By Pastor Bruce K. Oyen
First Baptist Church
If you pay attention to the news, you know that the famous actor, Bill Cosby, has been accused by some women of raping them. What practical lessons can we learn from his circumstances? Before I answer that question, please understand that I do not know if he is guilty of what these women claim, or if he has been falsely accused. Perhaps investigations by authorities will reveal enough facts to either prove his innocence or his guilt.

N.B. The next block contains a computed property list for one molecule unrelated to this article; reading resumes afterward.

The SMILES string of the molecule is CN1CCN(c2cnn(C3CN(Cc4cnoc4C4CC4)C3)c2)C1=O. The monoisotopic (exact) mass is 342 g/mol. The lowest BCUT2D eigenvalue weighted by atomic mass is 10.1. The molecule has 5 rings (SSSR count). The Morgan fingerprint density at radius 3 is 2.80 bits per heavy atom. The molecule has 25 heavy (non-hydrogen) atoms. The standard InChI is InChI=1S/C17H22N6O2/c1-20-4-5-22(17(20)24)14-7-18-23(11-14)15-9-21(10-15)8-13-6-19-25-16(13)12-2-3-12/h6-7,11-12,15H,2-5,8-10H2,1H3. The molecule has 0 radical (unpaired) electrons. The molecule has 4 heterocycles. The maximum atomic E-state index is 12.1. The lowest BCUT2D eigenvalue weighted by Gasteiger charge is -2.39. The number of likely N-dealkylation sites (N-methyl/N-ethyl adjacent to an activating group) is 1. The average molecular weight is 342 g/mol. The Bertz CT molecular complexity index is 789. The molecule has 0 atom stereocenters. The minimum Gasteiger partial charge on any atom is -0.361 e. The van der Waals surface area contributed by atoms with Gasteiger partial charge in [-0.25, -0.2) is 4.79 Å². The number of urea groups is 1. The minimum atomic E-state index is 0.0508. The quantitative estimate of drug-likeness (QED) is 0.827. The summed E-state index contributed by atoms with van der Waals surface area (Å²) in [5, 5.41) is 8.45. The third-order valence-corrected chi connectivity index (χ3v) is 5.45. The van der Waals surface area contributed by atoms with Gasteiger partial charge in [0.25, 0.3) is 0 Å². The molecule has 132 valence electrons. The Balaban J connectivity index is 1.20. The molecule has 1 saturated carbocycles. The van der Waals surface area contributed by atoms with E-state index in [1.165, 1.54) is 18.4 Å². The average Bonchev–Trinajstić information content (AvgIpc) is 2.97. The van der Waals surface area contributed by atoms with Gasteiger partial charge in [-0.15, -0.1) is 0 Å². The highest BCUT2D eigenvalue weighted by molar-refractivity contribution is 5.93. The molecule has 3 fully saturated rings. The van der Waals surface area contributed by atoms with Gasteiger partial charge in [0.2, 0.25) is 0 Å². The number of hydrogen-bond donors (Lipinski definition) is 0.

Now, then, what lessons can we learn from Bill Cosby’s troubles? Let me suggest a few. 1) Just because someone has been accused of wrongdoing does not mean they are guilty. Christians, of all people, should give the accused person or persons the benefit of the doubt, instead of thinking, as many Christians and non-Christians are prone to do, that if someone is accused of wrongdoing, they might well be guilty. They are the kind of persons who assume, “If there’s smoke, there’s fire!” Well, that does not always apply to accusations made against someone. The Lord Jesus Christ said, “Therefore, whatever you want men to do to you, do also to them, for this is the Law and the Prophets.” (Matthew 7:12, New King James Version) Do we want others to immediately accept as true any accusations made against us? Of course not. We want to be given the benefit of he doubt. So do others. 2) Remember, wealthy persons are often the target of those who would falsely accuse someone of wrongdoing, in hopes of making a lot of money by doing so. Sometimes the falsely accused person will pay off, in a legal way, an accuser just to be done with the matter. 3)) We should avoid putting ourselves in circumstances that could make us the target false accusations from which we cannot easily defend ourselves. Men and women have long known to be careful about being alone with the opposite sex in circumstances that could seem to imply an inappropriate relationship between the two. Or, as is possible in Bill Cosby’s case, he might have unintentionally set himself up for false accusations that he cannot disprove. Moreover, putting oneself in such a circumstance can end up in an inappropriate relationship. 4) If we are guilty of that of which we have been accused, the best thing to do, and the right thing to do, is to admit it at once. The victim or victims deserve our honesty. It will help them recover from what has been done against them. By postponing “coming clean,” as the saying goes, we only do our victims more harm. Furthermore, the longer we put off being honest about our sinful actions, the longer we will be trapped in our own web of deceit. This will interfere with our relationship to God, our loved ones, our friends, and others. The Old Testament’s Book of Proverbs says this in chapter 28, verse 13: “He who covers his sins will not prosper, but whoever confesses and forsakes them will have mercy.” This means such a person will find mercy from God. And it so happens that they will often find mercy from their victims.
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